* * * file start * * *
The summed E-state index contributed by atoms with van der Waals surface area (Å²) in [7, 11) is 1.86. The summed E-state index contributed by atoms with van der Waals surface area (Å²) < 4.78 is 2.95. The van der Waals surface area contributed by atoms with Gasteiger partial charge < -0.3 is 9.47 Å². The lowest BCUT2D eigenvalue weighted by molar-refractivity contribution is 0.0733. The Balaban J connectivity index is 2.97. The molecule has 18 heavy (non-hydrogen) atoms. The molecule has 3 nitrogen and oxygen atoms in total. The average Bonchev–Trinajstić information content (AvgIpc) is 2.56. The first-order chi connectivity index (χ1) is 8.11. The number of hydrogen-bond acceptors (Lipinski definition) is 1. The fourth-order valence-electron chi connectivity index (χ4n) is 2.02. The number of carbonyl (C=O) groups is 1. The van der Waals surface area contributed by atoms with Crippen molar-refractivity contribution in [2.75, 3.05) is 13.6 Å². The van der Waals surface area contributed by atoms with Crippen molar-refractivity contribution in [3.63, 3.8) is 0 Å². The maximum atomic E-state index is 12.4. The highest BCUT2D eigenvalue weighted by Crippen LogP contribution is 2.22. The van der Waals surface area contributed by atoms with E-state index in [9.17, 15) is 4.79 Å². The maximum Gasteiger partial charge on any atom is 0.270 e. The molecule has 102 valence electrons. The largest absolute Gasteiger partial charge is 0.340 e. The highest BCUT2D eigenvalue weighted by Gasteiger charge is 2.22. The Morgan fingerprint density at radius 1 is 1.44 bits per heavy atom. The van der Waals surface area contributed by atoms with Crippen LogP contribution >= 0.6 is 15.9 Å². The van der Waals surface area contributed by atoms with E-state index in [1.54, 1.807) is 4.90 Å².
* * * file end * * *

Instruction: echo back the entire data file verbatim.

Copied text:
The summed E-state index contributed by atoms with van der Waals surface area (Å²) in [7, 11) is 1.86. The summed E-state index contributed by atoms with van der Waals surface area (Å²) < 4.78 is 2.95. The van der Waals surface area contributed by atoms with Gasteiger partial charge < -0.3 is 9.47 Å². The lowest BCUT2D eigenvalue weighted by molar-refractivity contribution is 0.0733. The Balaban J connectivity index is 2.97. The molecule has 18 heavy (non-hydrogen) atoms. The molecule has 3 nitrogen and oxygen atoms in total. The average Bonchev–Trinajstić information content (AvgIpc) is 2.56. The first-order chi connectivity index (χ1) is 8.11. The number of hydrogen-bond acceptors (Lipinski definition) is 1. The fourth-order valence-electron chi connectivity index (χ4n) is 2.02. The number of carbonyl (C=O) groups is 1. The van der Waals surface area contributed by atoms with Crippen molar-refractivity contribution in [2.75, 3.05) is 13.6 Å². The van der Waals surface area contributed by atoms with Crippen molar-refractivity contribution in [3.63, 3.8) is 0 Å². The maximum atomic E-state index is 12.4. The highest BCUT2D eigenvalue weighted by Crippen LogP contribution is 2.22. The van der Waals surface area contributed by atoms with E-state index in [9.17, 15) is 4.79 Å². The maximum Gasteiger partial charge on any atom is 0.270 e. The molecule has 102 valence electrons. The largest absolute Gasteiger partial charge is 0.340 e. The highest BCUT2D eigenvalue weighted by Gasteiger charge is 2.22. The Morgan fingerprint density at radius 1 is 1.44 bits per heavy atom. The van der Waals surface area contributed by atoms with Crippen LogP contribution >= 0.6 is 15.9 Å². The van der Waals surface area contributed by atoms with E-state index in [1.54, 1.807) is 4.90 Å².